by B.B. Pelletier


Blizzard S10 from Evanix is a big rifle, but not a heavy one. You must scope it.

Here’s a popular airgun many of you have been asking about. It’s the Blizzard S-10 from Evanix, a 10-shot repeater with good power and quiet operation. Many shooters feel it may be the most significant Korean PCP to come to market in a long time. This test will look into those areas for you, and we’ll see what this new rifle offers.

The Blizzard S10 is an all-new rifle. It’s a sidelever-type bolt-action revolver with a 10-shot cylinder that advances as the action is cocked. The revolving cylinder is actually a clip that is removed to load. And this one holds 10 pellets, so it’s larger in diameter than the cylinders that hold six. This one sticks above the receiver, so two-piece scope rings are required.


The 10-shot clip is metal and uses a large o-ring around the outside to hold all the pellets in place. It works smoothly and without hangups when advancing.


The clip sticks up above the top of the receiver, so 2-piece scope rings are required. The safety is a silent European type.

This is a large air rifle, but not a heavy one. Because a lot of what’s inside the gun is just air, it’s surprisingly light. At 8.75 lbs., no one will mistake it for a lightweight, but given the size of both the reservoir and the barrel shroud, it feels lighter than it looks. Of course, it comes without sights, so factor in the weight of a scope and rings, which add at least another pound.

I’m testing a .22 caliber, which has to be the overall most desirable caliber, but know that the rifle also comes in .177. In some places, .22 caliber has been hampered by harmful legislation, so offering the .177 makes sense, but if you get one in that caliber be prepared to shoot the heaviest pellets to keep the velocity under control, which means under the sound barrier. The .22 should be ideal, and I should be able to shoot heavier pellets for greater long-range power, as long they will fit in the cylinder.

There’s no possibility for power adjustment on this gun. You just shoot it as it comes, which in .22 caliber is supposed to hit around 1050 f.p.s.

The stock on my test gun is a right-hand version, shaped as well as any English airgun stock every was. That’s understandable, too, because the Koreans have been making stocks for English airguns for several years. The Blizzard stock has a very vertical pistol grip with a scooped-out thumbrest at the top for a vertical thumb hold on the shooting hand. That’s one of my favorite holding positions, so I find the stock very easy to hold. The buttpad is also adjustable for height, so you can dial in this stock for maximum comfort. I’m testing the standard stock, but there’s also a right-hand thumbhole stock.

Does the Blizzard have any “technology”?
Yes, it does. The shroud isn’t entirely hollow. In the front, there are what appear to be Delrin baffles that will break up the turbulent air as it comes out of the muzzle. The shroud itself is large–0.985″ in diameter, so a whisker under a full inch. It looks like a bull barrel, except for the brass muzzle cap that breaks up the impression. Inside you can see the technology and even remove the top portion of it, though most of it remains tucked inside. A little forensic investigation revealed at least six levels of baffles inside, if you count the one just beneath the end cap. That should make for a very quiet rifle, though this one may have too much power to be too quiet.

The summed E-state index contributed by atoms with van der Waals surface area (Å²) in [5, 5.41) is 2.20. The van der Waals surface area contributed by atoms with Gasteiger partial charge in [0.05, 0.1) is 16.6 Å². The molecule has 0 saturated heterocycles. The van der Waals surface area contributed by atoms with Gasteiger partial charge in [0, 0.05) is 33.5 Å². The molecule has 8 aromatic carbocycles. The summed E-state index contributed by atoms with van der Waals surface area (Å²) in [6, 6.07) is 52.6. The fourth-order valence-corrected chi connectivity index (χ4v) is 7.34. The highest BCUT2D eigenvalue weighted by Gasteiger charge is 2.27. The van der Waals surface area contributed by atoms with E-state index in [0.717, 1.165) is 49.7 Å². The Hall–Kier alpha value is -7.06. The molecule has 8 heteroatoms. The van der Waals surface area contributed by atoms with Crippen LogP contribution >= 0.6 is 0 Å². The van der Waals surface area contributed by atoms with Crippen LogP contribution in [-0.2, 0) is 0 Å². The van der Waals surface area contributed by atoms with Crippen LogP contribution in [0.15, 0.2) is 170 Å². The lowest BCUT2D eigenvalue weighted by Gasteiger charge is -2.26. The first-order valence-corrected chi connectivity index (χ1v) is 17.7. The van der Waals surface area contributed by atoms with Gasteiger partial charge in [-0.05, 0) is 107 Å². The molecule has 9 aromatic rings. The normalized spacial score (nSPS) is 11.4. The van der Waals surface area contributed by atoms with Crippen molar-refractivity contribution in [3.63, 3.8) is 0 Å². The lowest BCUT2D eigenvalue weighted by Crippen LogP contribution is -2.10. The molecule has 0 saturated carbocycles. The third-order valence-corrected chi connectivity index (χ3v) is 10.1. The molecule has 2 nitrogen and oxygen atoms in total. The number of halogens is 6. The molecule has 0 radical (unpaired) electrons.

A look under the muzzle cap. Four more baffles under this one and another one plus an end cap on top.

So, how much noise?
Make no assumptions! When shot with no pellet in the barrel, the Blizzard is quite loud. But load a pellet, and the noise diminishes to a third as loud. It sounds about like a Sheridan Blue Streak shooting on three pumps. It’s about as loud as a Diana 34. But remember, this rifle generates three times the energy of the 34. I can’t tell you whether it’s quiet enough for your backyard because I don’t know your situation. My house is 15 feet from either neighbor, and the Blizzard is too noisy to shoot in the fenced backyard when they’re home. But for a rifle of this power, it’s very quiet.

Stock observations
The stock shape positions your sighting eye very high above the receiver, so a scope will be right in line. A rifle with this power potential demands a scope that can hold up to long-range work, so I’ll select one accordingly. The right-hand stock operates very smoothly for a righty like me. A lefty will choose the left-hand stock but will still have to support the weight of the rifle with his shooting hand when he operates the sidelever. That will put some strain on the shoulder and left hand. But a right-hander will find this rifle quite smooth and fast to operate.

Things they got right
I have to comment on the fill port because Evanix got it right. The gun has a captive fill port cover that turns to protect the port from dirt and opens easily for a fill. It’s a small feature, but one that many companies can’t seem to get right.

The pressure gauge (manometer) is marked in bar! Hallelujah! For so many years, we have put up with the cryptic Asian pressure readings, but now we have a gauge that’s marked in a world-recognized scale. Fill to 200 bar.


A Korean pressure gauge that reads in bar!

The safety is a copy of a European silent safety that’s been around for many decades. It’s on the right rear of the receiver and works as you would expect–back for safe and forward to fire. No automatic safety!

There hasn’t been much testing of the Blizzard, so I guess I’m getting in on the ground floor.